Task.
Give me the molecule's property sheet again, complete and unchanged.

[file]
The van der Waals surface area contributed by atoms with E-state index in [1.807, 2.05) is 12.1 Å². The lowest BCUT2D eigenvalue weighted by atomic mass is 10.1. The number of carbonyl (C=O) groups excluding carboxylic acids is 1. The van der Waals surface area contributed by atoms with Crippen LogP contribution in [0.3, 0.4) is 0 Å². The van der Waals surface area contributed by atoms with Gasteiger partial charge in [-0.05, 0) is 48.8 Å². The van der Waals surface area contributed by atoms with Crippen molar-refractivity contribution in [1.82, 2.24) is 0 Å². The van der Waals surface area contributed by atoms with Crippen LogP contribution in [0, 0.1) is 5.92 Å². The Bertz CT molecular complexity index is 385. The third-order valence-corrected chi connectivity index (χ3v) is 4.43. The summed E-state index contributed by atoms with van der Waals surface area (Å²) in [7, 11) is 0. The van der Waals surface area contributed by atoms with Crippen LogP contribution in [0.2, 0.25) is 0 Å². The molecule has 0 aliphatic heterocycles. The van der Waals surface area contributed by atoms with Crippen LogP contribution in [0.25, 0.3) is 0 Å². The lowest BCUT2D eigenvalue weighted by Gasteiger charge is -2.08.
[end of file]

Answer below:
The van der Waals surface area contributed by atoms with E-state index in [1.807, 2.05) is 12.1 Å². The lowest BCUT2D eigenvalue weighted by atomic mass is 10.1. The number of carbonyl (C=O) groups excluding carboxylic acids is 1. The van der Waals surface area contributed by atoms with Crippen LogP contribution in [0.3, 0.4) is 0 Å². The van der Waals surface area contributed by atoms with Gasteiger partial charge in [-0.05, 0) is 48.8 Å². The van der Waals surface area contributed by atoms with Crippen molar-refractivity contribution in [1.82, 2.24) is 0 Å². The van der Waals surface area contributed by atoms with Crippen LogP contribution in [0, 0.1) is 5.92 Å². The Bertz CT molecular complexity index is 385. The third-order valence-corrected chi connectivity index (χ3v) is 4.43. The summed E-state index contributed by atoms with van der Waals surface area (Å²) in [7, 11) is 0. The van der Waals surface area contributed by atoms with Crippen LogP contribution in [0.2, 0.25) is 0 Å². The molecule has 0 aliphatic heterocycles. The van der Waals surface area contributed by atoms with Crippen LogP contribution in [0.25, 0.3) is 0 Å². The lowest BCUT2D eigenvalue weighted by Gasteiger charge is -2.08.